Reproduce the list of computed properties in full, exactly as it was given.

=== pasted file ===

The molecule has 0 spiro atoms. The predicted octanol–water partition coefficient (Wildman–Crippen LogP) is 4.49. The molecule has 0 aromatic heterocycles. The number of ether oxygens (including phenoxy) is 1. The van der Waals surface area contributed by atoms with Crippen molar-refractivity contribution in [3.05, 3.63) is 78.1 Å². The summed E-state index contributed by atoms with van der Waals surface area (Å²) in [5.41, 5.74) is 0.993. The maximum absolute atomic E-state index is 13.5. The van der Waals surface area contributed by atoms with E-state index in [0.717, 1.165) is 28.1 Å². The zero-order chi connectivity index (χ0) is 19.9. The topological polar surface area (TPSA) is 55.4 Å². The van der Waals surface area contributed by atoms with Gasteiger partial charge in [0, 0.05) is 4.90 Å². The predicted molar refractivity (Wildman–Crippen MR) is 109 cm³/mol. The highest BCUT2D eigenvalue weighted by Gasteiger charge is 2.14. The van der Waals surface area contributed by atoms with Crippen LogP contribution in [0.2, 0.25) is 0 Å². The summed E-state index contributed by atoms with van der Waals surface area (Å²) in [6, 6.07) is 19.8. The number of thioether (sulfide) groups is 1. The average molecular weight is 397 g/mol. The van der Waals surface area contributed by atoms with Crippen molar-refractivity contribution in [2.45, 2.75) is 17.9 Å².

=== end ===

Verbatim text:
The molecule has 0 spiro atoms. The predicted octanol–water partition coefficient (Wildman–Crippen LogP) is 4.49. The molecule has 0 aromatic heterocycles. The number of ether oxygens (including phenoxy) is 1. The van der Waals surface area contributed by atoms with Crippen molar-refractivity contribution in [3.05, 3.63) is 78.1 Å². The summed E-state index contributed by atoms with van der Waals surface area (Å²) in [5.41, 5.74) is 0.993. The maximum absolute atomic E-state index is 13.5. The van der Waals surface area contributed by atoms with E-state index in [0.717, 1.165) is 28.1 Å². The zero-order chi connectivity index (χ0) is 19.9. The topological polar surface area (TPSA) is 55.4 Å². The van der Waals surface area contributed by atoms with Gasteiger partial charge in [0, 0.05) is 4.90 Å². The predicted molar refractivity (Wildman–Crippen MR) is 109 cm³/mol. The highest BCUT2D eigenvalue weighted by Gasteiger charge is 2.14. The van der Waals surface area contributed by atoms with Crippen LogP contribution in [0.2, 0.25) is 0 Å². The summed E-state index contributed by atoms with van der Waals surface area (Å²) in [6, 6.07) is 19.8. The number of thioether (sulfide) groups is 1. The average molecular weight is 397 g/mol. The van der Waals surface area contributed by atoms with Crippen molar-refractivity contribution in [2.45, 2.75) is 17.9 Å².